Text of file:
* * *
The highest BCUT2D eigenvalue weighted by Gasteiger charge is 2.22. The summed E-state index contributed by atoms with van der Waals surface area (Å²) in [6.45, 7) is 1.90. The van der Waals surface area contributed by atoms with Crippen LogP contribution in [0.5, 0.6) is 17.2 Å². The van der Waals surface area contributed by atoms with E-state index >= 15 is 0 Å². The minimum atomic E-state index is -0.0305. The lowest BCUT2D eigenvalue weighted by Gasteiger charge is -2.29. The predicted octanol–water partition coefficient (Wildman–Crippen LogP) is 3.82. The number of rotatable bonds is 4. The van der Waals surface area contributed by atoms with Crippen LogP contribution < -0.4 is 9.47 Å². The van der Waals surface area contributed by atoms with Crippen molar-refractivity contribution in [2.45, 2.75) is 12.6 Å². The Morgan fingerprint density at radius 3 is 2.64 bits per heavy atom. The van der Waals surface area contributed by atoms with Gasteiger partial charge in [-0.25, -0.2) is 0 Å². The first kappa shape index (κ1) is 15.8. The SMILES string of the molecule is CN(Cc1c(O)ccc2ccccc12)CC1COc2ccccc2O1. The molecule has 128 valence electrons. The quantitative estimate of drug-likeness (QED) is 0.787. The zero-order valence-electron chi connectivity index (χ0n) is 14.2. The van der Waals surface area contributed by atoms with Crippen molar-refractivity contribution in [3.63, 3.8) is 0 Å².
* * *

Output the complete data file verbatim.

The highest BCUT2D eigenvalue weighted by Gasteiger charge is 2.22. The summed E-state index contributed by atoms with van der Waals surface area (Å²) in [6.45, 7) is 1.90. The van der Waals surface area contributed by atoms with Crippen LogP contribution in [0.5, 0.6) is 17.2 Å². The van der Waals surface area contributed by atoms with E-state index >= 15 is 0 Å². The minimum atomic E-state index is -0.0305. The lowest BCUT2D eigenvalue weighted by Gasteiger charge is -2.29. The predicted octanol–water partition coefficient (Wildman–Crippen LogP) is 3.82. The number of rotatable bonds is 4. The van der Waals surface area contributed by atoms with Crippen LogP contribution < -0.4 is 9.47 Å². The van der Waals surface area contributed by atoms with Crippen molar-refractivity contribution in [2.45, 2.75) is 12.6 Å². The Morgan fingerprint density at radius 3 is 2.64 bits per heavy atom. The van der Waals surface area contributed by atoms with Gasteiger partial charge in [-0.25, -0.2) is 0 Å². The first kappa shape index (κ1) is 15.8. The SMILES string of the molecule is CN(Cc1c(O)ccc2ccccc12)CC1COc2ccccc2O1. The molecule has 128 valence electrons. The quantitative estimate of drug-likeness (QED) is 0.787. The zero-order valence-electron chi connectivity index (χ0n) is 14.2. The van der Waals surface area contributed by atoms with Crippen molar-refractivity contribution in [3.63, 3.8) is 0 Å².